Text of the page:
“(The) Franconian County.” The New York Times. August 15, 1880.
“From the White Mountains.” Vermont Chronicle. July 27, 1872.)
Kelly, Frank H. Reminiscences of New Hampton, N.H. Worcester, MA: Charles Hamilton, 1889.
Griscom, Andrew. “John Merrill. Philosopher of the Pool.” Stereo World. Volume 8, No. 4. September/October 1881. pp. 12-14.
Hitchcock, Charles H. Mount Washington in Winter or The Experiences of a Scientific Expedition Upon the Highest Mountain in New England. Boston: Chick and Andrews, 1871.
Hurd, D. Hamilton. “History of New Hampton.” History of Merrimack and Belknap counties, New Hampshire. Philadelphia, PA: J. W. Lewis & co., 1885.
Jackson, James R. History of Littleton, New Hampshire. Cambridge, MA: The University Press, 1905.
Kilbourne, Frederick W. Chronicles of the White Mountains. Boston: Houghton Miflin Company, 1916.
King, Thomas Starr. The White Hills; Their Legends, Landscape, and Poetry. Boston: Woolworth, Ainsworth and Company, 1869.
Kilbourne, Frederick W. “A Closed Chapter of White Mountain History, The Franconia Notch as a Summer Resort.” Appalachia. Volume 16. Boston: The Appalachian Mountain Club, 1924-1926.
“Losses by Fire.” Boston Post. March 30, 1880.
Marzoli, Nathan A. “‘Their Loss Was Necessarily Severe’: The 12th New Hampshire at Chancellorsville.” Army History, Fall 2016, No. 101 (Fall 2016), pp. 6-29.
McShane, Linda. “The Littleton View Company.” Stereo World. Vol. 19, No. 6. January-February 1993.
Merrill, John. Cosmogony or Thoughts on Philosophy. Madison, WI: “The Independent,” Book and Job Print, 1879.
Merrill, John. Lecture Delivered at the Flume House Parlor, before a Company of Editors, on the System of the Earth’s being Hollow. Gloucester, MA: John S.E. Rogers, 1858.
Musgrove, Richard W. History of the Town of Bristol, Grafton County, New Hampshire. Bristol, N.H.: R. W. Musgrove, 1904.
(The) New England Business Directory. 1860, 1865, 1868, 1877.
(The) New Hampshire Business Directory. 1870, 1872, 1874.
(The) New Hampshire Register and Farmer’s Almanac. 1869, 1870, 1871, 1872, 1873, 1874, 1875, 1876, 1878, 1880, 1881.
“(A) New Toning Process.” The Photographic News. Vol. 4, No. 116. November 23, 1860.
Passing Through: The Allure of the White Mountains. Inaugural Exhibition February 23, 2013 – February 16, 2014. Museum of the White Mountains, Plymouth State University. 2013.
“Policeman Maloy Exonerated.” Brooklyn Daily Eagle. June 19, 1874.
“(The) President of the Photographers’ Association of America.” The Photographic Times. Vol. 21, No. 512. July 10, 1891.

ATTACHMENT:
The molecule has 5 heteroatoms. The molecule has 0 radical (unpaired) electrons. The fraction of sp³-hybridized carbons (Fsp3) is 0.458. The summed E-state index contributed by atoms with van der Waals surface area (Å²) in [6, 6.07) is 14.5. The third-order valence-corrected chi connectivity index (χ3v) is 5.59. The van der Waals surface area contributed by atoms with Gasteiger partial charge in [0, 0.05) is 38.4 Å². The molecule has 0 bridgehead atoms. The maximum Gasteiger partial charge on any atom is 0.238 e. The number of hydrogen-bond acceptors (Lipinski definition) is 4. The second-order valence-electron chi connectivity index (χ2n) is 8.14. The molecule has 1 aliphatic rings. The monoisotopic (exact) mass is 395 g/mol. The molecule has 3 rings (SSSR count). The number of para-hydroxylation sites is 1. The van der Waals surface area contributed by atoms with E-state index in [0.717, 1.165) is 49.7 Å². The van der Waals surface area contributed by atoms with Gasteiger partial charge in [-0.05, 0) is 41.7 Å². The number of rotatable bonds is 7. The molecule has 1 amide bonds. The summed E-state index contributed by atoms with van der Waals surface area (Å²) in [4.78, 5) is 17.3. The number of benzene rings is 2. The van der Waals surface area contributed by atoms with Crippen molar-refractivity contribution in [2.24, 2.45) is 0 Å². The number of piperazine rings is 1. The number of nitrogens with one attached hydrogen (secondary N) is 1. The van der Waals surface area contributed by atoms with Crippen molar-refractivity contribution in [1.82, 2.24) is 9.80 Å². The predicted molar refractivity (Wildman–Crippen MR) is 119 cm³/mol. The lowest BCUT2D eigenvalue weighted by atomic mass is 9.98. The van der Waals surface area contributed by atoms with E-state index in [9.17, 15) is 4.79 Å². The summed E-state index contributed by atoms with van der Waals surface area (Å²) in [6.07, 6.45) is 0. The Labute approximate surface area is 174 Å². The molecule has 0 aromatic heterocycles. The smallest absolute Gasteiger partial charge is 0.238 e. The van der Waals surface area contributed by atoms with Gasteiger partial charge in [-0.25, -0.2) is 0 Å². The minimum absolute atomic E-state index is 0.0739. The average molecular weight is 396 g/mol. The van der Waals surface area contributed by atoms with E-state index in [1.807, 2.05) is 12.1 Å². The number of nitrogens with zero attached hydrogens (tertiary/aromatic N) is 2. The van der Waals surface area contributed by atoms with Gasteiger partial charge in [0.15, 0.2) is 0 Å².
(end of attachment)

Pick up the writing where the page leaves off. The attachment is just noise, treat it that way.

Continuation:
(The) Real Estate Record and Builders’ Guide. December 22, 1877; February 9, 1878.
Reverend Ollapod. “Vacation Rambles – No. 11.” Lawrence Daily Journal. August 18, 1869.
“Sent to the Inebriates’ Home.” Brooklyn Daily Eagle. November 14, 1874.
Sheppard, Walter Lee, Jr. The Descendants of William Fifield. New Haven, CT: Tuttle, Morehouse, and Taylor Co., 1940.
Southall, Thomas W. The Kilburn Brothers Stereoscopic View Company. 1977.
Sweetser, M. F. The White Mountains: A Handbook for Travellers. Boston: James R. Osgood and Company, 1881.
“A Terrific Storm.” The Boston Globe. Boston, Massachusetts. July 8, 1883.
“That Fallen Boulder.” Hartford Courant. Hartford, Connecticut. August 2, 1883.
Thwing. “Franconia Mountains.” The Berkshire County Eagle. September 5, 1867.
Thwing, Rev. E. P. “White Mountain Memories.” Oliver Optic’s Magazine. Boston: Lee and Shepard, 1867.
Treadwell, T. K., William C. Darrah, and Wolfgang Sell. Photographers of the United States of America.
National Stereoscopic Association (1994, updated, 2003). Accessed February 19, 2021. Available at: www.stereoworld.org/wp-content/uploads/2016/03/USPHOTOGRAPHERS.pdf.
“A Trip to the White Mountains.” Buffalo Morning Express. August 26, 1862.
“A Trip to the White Mountains on Foot.” Green-Mountain Freeman. September 19, 1865.
Walker, Ray. “N. W. Pease. Granite State Photographer.” Stereo World. Volume 1, No. 5. November-December 1974.
“Walks in the White Mountains.” Evening Star. September 11, 1876.
“The White Mountains. –No. 2.” Hartford Courant. Hartford, Connecticut. August 6, 1883.
“White Mountain Letters.” Monmouth Democrat. September 18, 1884.
The White Mountains: A Handbook for Travellers. Boston: James R. Osgood and Company, 1881.
Woodford, E. M, and Smith & Peavey. Map of Belknap County, New Hampshire. Philadelphia: Smith & Peavey, 1859. Map. Retrieved from the Library of Congress, <www.loc.gov/item/2012587751/>.
The Yale Literary Magazine. New Haven: Tuttle, Morehouse & Taylor, 1862.
Family Search. www.familysearch.org.
Find A Grave. www.findagrave.com.
Hathitrust Digital Library. www.hathitrust.org.
Internet Archive. www.archive.org.
J. Paul Getty Museum. www.getty.edu.
Library of Congress. www.loc.gov/collections.
Massachusetts Collections Online. www.digitalcommonwealth.org.
New Hampshire State Parks. www.nhstateparks.org.
New York Public Library, Digital Collections. www.digitalcollections.nypl.org.
Old Fulton New York Post Cards. www.fultonhistory.com.